Martyrdom iconongraphy posted by supporters of Sheikh Aifan Sadoun Aifan al-Issawi on Facebook. Sheikh Aifan was assassinated on Jan. 15.
The Islamic State of Iraq (ISI), al Qaeda’s political front, today claimed responsibility for the assassination of Iraqi parliamentarian Sheikh Aifan Sadoun Aifan al-Issawi. Aifan was killed by a suicide bomber dressed as a worker when the sheikh stopped to inspect a construction site on Jan. 15.
A translation and summary of the ISI’s statement by the SITE Intelligence Group said the terrorist group took credit for the attack, as well as “other strikes in Anbar province and a ‘third wave’ of attacks throughout the country.” Furthermore, the “ISI … voiced again its support to Sunni protestors in Iraq. Regarding [Aifan] Issawi, the group called him the ‘dog of the Americans’ and the ‘tail’ of the Shi’ites, and about the operations in Anbar, said they came to deter the enemy’s support to the Bashar al-Assad regime in Syria.”
In an interesting twist, Sheikh Ahmed Abu Risha, the head of the Sunni Sahwat al Iraq (Awakening) political movement and a sworn enemy of al Qaeda, had attempted to shift the blame for Aifan’s killing away from al Qaeda. In a statement released by Sahwat al Iraq on Jan. 16, Abu Risha accused the Iranian Revolutionary Guard of being responsible for Sheikh Aifan’s assassination, as well as the prior assassination of Sheikh Mohammed Taher Abed Rabbo in Mosul.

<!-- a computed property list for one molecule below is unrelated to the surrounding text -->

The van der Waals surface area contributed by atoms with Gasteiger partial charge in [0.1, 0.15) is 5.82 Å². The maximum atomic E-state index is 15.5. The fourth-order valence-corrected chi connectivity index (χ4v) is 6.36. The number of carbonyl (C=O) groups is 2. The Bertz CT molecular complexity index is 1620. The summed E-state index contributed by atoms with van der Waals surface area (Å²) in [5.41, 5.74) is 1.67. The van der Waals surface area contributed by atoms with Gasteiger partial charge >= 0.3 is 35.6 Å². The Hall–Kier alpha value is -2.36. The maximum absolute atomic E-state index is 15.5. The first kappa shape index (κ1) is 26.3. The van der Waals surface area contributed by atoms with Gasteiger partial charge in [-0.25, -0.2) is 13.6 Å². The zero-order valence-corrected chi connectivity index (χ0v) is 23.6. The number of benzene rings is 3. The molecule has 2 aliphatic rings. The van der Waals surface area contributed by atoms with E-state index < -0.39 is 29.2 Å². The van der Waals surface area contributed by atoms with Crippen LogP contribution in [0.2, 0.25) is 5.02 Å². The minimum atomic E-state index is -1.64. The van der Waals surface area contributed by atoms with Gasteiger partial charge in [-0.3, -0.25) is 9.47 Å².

“The Revolutionary Guard performs several crimes in Iraq under the cover of Al Qaeda,” he asserted, also warning of “Iran’s continued implementation of assassinations of the largest Sunni symbols, especially those supporting [recent Sunni] demonstrations [against the Shia-led central government].” Further, the sheikh “urged residents of southern provinces, especially the sons of Basra and Amarah to ‘address the malignant Iranian project in Iraq.'” This is a reference to Shia Iraqi political parties that the Sunnis believe are beholden to the Iranian government.
These recent statements by al Qaeda and its historical enemies in the Sunni tribal Awakening movement reflect each group’s attempts to assert its interests amidst the deepening sectarian political crisis between Sunni Arab parties and the Shia-dominated central government headed by Iraqi Prime Minister Nouri al-Maliki. Tens of thousands of Sunnis have taken to the streets over the past three weeks and blocked the main road from Iraq to Jordan after several prominent Sunni leaders were arrested by Iraqi security forces. The protesters perceive these arrests as being the latest moves in a concerted campaign of sectarian revenge executed by the Maliki government.
Despite widespread opposition to al Qaeda among the Sunni population in Iraq, the terrorist group is attempting to reestablish itself and take advantage of the recent sectarian unrest, following its largely successful model of integrating itself as a crucial ally to the Sunni rebels fighting the Bashar al-Assad regime in Syria.
See additional Long War Journal coverage: Suicide bomber kills Iraqi lawmaker who was prominent Awakening leader, and 5 others.